Does starting a business or making a success of anything in life mean making a sacrifice?
And is it really worth it?
I’ll just take a moment here to clarify what exactly I mean by sacrifice. I am not saying you need to go and find an unfortunate animal to offer up, while you stamp around chanting to the Gods of Success.
The definition of sacrifice (aside from slaughtering a goat) is:
“………..to give up (something valued) for the sake of other considerations.”
So, when you start a business, what exactly should you be giving up?
This blog post came about from a podcast interview I did with Helen Zec from Paysapp (episode coming soon, you can check out my other podcast episodes here).
Helen made a very interesting point, that when you start a business, there is always a price to pay. Particularly when you first start.
The question is, are you willing to pay it?
There are a million and one things you might be giving up to achieve success in your business or life in general.
You’ve probably seen articles saying, “you need to HUSTLE, you should be giving up EVERYTHING including SLEEP or you will never be SUCCESSFUL.” (Gary Vaynerchuk is terrible for this, that man is heading for a breakdown).
But, I think it’s a really personal thing that very much depends on what success means to you.
You could, for instance, sacrifice money but keep your ‘me-time’.
This is exactly what I do.
I have a portfolio career that allows me to juggle earning money, working on the blog and still having time to see family and friends. (I work part-time as a freelancer, work on building this blog and manage my rental properties).
I’ve sacrificed money (I don’t earn what I did in my very well-paid corporate career) because I value my time more highly.
Success to me is hitting the sweet spot between money and time.
That doesn’t mean that decision is right for everyone though, and it may not be right for you.
Below we’ll go through the sorts of sacrifices you could make and you can weigh up whether that feels like the right thing for you or not.
You could decide to do what I did and leave your full-time job completely to concentrate on your business or getting a better work-life balance (please make sure you have the funds to do this!).
Loads of time to work on your business
Save money and time on your commute
Save money on buying lunch out or after work drinks
Save money on not having to buy clothes for work
Get your time back
Do something you really enjoy
Feel like you have a purpose
No steady income!!
Taking a big pay cut
Take a long time to make money – 6 months to 3 years with low to no income
No guarantee your business will work out
Emotional fall out from leaving your job – re-thinking your identity when you have a been an *insert job role here* for so long.
Take a sabbatical (unpaid leave) from your job to explore your business ideas. If you spend 6-12 months working on a business that you ultimately decide isn’t for you, you can always go back to your job and steady salary once again.
It may be that you don’t need to jack in your job completely to get your life back. Perhaps all you just need a bit of time back to get the work-life balance you so desperately crave.
You’ll take a salary drop but it won’t be as drastic as having no income at all.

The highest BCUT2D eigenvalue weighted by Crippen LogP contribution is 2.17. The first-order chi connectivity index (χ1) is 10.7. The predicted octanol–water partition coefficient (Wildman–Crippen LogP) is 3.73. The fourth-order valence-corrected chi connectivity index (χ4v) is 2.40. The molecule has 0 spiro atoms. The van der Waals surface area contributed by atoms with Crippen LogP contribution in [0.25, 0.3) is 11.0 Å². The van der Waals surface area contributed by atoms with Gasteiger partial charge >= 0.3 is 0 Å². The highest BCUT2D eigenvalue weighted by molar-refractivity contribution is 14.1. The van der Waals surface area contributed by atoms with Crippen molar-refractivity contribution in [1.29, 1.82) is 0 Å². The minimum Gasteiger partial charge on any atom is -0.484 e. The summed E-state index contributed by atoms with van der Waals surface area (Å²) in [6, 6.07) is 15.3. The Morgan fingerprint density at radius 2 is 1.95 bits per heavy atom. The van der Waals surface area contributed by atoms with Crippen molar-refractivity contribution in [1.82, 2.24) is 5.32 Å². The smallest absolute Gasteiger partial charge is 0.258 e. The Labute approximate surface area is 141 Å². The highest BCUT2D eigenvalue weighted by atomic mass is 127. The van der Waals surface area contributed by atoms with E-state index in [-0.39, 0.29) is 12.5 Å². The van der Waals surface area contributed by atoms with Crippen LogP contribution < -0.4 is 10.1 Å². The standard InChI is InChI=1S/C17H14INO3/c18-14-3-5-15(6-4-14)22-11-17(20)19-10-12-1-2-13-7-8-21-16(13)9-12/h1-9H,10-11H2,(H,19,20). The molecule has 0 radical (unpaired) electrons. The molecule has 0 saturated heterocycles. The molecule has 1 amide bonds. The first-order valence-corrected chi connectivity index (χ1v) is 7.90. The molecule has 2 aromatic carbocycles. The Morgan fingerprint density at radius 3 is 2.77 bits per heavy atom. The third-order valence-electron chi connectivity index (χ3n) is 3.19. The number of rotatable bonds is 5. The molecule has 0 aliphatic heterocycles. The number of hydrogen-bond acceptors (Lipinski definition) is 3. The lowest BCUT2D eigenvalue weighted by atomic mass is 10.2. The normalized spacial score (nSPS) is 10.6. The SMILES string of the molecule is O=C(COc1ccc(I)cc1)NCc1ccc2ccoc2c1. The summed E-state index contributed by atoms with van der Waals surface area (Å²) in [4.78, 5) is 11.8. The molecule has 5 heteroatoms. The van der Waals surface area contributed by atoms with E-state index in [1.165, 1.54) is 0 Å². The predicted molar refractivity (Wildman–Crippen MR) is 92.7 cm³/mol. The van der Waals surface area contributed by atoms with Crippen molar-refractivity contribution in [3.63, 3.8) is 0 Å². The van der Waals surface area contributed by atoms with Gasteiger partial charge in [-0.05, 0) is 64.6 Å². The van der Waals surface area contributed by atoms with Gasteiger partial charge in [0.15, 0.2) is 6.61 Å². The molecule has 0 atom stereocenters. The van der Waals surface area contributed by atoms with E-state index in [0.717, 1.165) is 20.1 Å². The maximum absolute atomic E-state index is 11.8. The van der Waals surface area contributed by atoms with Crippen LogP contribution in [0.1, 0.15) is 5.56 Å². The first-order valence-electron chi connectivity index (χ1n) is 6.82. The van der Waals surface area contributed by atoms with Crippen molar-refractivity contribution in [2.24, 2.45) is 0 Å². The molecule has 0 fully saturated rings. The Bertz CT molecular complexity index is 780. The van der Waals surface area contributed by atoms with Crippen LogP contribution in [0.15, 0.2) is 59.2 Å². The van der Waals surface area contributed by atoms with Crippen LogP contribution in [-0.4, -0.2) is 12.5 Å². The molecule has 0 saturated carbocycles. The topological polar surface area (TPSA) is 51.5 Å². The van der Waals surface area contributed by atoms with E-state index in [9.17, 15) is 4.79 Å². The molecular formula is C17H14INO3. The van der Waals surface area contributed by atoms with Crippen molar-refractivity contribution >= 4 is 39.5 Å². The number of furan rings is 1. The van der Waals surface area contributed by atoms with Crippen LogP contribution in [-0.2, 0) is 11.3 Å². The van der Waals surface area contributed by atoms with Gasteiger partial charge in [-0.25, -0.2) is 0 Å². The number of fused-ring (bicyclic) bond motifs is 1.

This could be the perfect solution if you want to start a business but want more financial stability while you do so.
Not every company allows this, but some do so could be worth an ask. Compressed hours basically means you work your contracted hours over a shorter amount of days.
So you could do 10 hour days Mon-Thurs and have the Friday off without taking a pay cut.
This isn’t for everyone and you would need to make sure you didn’t get totally burned out if you were starting a business too.
If your corporate skills lend themselves to doing contract or freelance work, this could be a great solution. You could pick up shorter projects or work 3 days a week while setting up a business.
I have found this to be the best solution for me. I freelance 3 days per week (recently increased from 2 days) as I enjoy the balance of spending some of my time in an office (I need human interaction) and the rest of the time at home.
There is no ‘right way’ to earn money. It could be that a portfolio career is a good idea for you (it works perfectly for me).
The idea is that you get your income from a number of different sources. For example, you could do a bit of freelancing, have your business income and rent out a spare room in your house.
A portfolio career spreads the risk rather than just having one income stream. This can be great while starting a business or you may actually find you love the variety and want to carry on with it even when your business is profitable.
While you are starting your business, you are going to have to make a decision about what is and isn’t important to you.
It’s not only about saving money to fund your business but also the time that could be spent growing your business rather than spending 4 hours in the hairdressers (I’m being flippant here but you know what I mean).
Again, this is a very personal thing. I’m not here to judge. What I consider a ‘nice-to-have’ may be an ‘over my dead body’ to you.
The best thing you can do is go through your bank statements for the past month and categorise everything (I teach this in my Corporate Escape Fund Course which is coming soon).